“Women and girls among these populations are even more at risk, especially since sexual violence in conflict and in the aftermath of natural disasters is seen as a given,” she noted.
In such situations, Hassan pointed out, there is a strong danger of abuse of power, especially when it is perceived that one will not be held to account.
While over the years much attention has been paid to sexual abuse and exploitation of women and girls by U.N. peacekeepers, there has been little accountability for such crimes since home countries often do not take such charges seriously, and all the United Nations can do is discharge the accused peacekeeper, she added.
However, the possibility of women coming forward and suing these countries for abuse suffered at the hands of their peacekeepers may motivate them to have better trainings and screenings for peacekeeping staff and better procedures for reporting, investigating and taking action on such cases, she added.
Marczynski of Amnesty International told IPS that all states have an absolute duty to investigate and prosecute crimes under international law, including genocide, crimes against humanity, war crimes and torture.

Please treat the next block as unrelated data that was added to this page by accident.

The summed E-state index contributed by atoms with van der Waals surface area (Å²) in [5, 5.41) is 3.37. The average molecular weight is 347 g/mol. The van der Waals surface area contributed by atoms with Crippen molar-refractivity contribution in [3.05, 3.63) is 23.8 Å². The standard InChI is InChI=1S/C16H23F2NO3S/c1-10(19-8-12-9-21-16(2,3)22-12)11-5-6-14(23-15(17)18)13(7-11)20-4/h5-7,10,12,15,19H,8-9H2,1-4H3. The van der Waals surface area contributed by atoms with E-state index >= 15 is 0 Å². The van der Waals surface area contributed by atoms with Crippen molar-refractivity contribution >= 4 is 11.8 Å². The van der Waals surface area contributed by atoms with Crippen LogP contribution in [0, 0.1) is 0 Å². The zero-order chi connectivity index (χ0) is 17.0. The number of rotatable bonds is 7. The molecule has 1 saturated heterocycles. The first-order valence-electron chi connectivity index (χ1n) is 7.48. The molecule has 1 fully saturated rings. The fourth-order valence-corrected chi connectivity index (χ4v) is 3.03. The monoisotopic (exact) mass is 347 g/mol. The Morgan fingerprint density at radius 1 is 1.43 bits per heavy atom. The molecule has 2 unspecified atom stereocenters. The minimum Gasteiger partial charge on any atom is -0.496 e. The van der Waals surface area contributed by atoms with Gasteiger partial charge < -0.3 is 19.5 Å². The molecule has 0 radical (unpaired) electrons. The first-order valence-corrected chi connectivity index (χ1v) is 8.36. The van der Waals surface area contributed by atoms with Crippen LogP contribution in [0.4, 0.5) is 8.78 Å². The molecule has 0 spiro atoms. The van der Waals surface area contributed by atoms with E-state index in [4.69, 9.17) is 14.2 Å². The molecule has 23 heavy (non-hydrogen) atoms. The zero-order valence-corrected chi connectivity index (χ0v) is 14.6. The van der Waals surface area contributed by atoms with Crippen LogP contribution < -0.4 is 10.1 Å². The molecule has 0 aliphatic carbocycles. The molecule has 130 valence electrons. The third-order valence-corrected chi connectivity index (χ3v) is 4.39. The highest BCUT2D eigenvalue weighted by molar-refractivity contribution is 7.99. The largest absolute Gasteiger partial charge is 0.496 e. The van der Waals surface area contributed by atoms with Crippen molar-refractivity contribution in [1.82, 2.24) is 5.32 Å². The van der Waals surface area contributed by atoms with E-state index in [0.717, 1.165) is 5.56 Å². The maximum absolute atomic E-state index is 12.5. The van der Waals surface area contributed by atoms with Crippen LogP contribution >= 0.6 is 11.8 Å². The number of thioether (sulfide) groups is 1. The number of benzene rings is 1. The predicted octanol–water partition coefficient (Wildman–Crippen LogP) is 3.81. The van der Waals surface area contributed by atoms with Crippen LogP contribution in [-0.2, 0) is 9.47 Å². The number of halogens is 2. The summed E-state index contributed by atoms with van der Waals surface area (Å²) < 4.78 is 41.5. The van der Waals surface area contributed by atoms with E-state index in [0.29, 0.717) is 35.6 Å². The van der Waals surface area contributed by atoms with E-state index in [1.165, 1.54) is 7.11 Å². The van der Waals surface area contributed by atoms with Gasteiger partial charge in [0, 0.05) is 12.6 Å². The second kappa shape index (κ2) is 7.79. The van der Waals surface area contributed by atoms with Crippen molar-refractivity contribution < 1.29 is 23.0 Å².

“This is because they are the most serious crimes and all states have an interest in bringing their perpetrators to justice and ensuring that those crimes do not re-occur,” he said.
“There is a global consensus on this issue. However, in practice until recently this absolute obligation was not acted upon in relation to the peacekeepers,” he added.
Usually states would recall another principle of international law which grants immunity to peacekeepers.
Courts deciding on claims by the families of victims of crimes allegedly committed by peacekeepers would need to balance between the two principles of international law, he noted.
The United Nations currently has over 98,700 peacekeepers, including troops and police personnel, serving in 14 peacekeeping operations worldwide.